Desten presents fast charging LFP batteries

The new LFP cell from Desten boasts a capacity of 22 Ah and a fast-charging capability of 6C. The new LFP cell is also said to have an energy density of 160 Wh/kg, reaching 80 per cent of its original capacity after more than 5,000 charging cycles. According to the developer, this is possible because the cell only heats up by 15 degrees when charging at 6C. This should also make this cell very safe. The 6C is not only possible when charging, but also when discharging. A complete charging process (theoretically) takes ten minutes, and the window from 20 to 80 per cent takes six minutes.

Desten Group began in Hong Kong and became known for fast-charging cells. The group incorporated a US company based in California. Desten has some very fast-charging NMC pouch cells that can be charged at up to 10C – the window from 20 to 80 per cent, which only takes 3 minutes and 40 seconds. For this new LFP cell, Desten only states a continuous discharge rate of 2C for the NMC cell with 10C (and a capacity of 19 Ah).

Desten says it is now working with its partners in North America, Europe and Asia to integrate its new LFP cells into platforms for electric vehicles and stationary energy storage systems. The company has already made the first samples available to OEM partners.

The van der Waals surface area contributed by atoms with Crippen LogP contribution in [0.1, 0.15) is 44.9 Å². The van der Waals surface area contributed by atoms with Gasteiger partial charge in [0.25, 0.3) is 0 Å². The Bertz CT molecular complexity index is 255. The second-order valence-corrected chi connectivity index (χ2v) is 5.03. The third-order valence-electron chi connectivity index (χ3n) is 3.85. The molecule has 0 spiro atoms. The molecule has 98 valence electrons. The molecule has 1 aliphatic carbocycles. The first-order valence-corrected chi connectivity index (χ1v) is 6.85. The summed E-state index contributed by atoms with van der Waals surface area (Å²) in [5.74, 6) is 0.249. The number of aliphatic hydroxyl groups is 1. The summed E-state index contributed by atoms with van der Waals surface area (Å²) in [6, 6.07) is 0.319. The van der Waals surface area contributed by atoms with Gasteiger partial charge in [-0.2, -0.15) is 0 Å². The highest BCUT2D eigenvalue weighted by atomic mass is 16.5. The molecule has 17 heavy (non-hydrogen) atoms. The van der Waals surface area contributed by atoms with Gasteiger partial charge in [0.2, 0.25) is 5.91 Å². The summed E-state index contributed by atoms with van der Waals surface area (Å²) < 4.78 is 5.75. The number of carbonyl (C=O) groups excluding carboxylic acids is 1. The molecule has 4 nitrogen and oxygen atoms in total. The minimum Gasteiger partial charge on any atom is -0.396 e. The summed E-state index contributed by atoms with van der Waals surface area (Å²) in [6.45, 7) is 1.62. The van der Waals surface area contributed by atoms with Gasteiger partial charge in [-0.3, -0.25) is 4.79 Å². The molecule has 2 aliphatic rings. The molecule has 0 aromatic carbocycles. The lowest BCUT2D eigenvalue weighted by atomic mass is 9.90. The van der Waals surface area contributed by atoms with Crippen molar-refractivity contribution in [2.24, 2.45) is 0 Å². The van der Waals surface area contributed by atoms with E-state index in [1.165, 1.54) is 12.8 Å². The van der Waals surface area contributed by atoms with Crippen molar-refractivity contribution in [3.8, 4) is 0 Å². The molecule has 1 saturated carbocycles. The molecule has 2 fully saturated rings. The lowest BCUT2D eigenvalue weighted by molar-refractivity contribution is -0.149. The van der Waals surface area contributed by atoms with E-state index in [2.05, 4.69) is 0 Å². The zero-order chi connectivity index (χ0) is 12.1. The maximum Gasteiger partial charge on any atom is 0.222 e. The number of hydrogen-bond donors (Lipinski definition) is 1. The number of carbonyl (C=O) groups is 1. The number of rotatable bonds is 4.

“LFP is becoming a leading chemistry for mass market applications,” remarked Thomas Gerhard Wilhelm Damitz, Chief Innovation Officer of DESTEN Inc. “By developing a combination of fast charging, safety, longevity and cost efficiency, the future of our grids and mediums of transportation are secured.”

LFP technology knowledge is largely located in China. Electric vehicle giant BYD, in particular, has specialised in the technology with its blade batteries first presented in March 2020. Last month, Daimler Truck, Paccar and Cummins announced they aim to build LFP batteries in the USA. Also starting up LFP battery production in the USA is Our Next Energy (ONE), supported by BMW among others, and is now developing the second generation of its Aries battery pack with LFP chemistry. 

In Europe, Mercedes will be using LFP batteries from BYD. BYD uses the blade batteries in its own models, but also markets them to third parties. For example, the Chinese manufacturer supplies Tesla’s Berlin plant with blade batteries. The Toyota bz3 and the Kia EV5 will also feature blade batteries from BYD.

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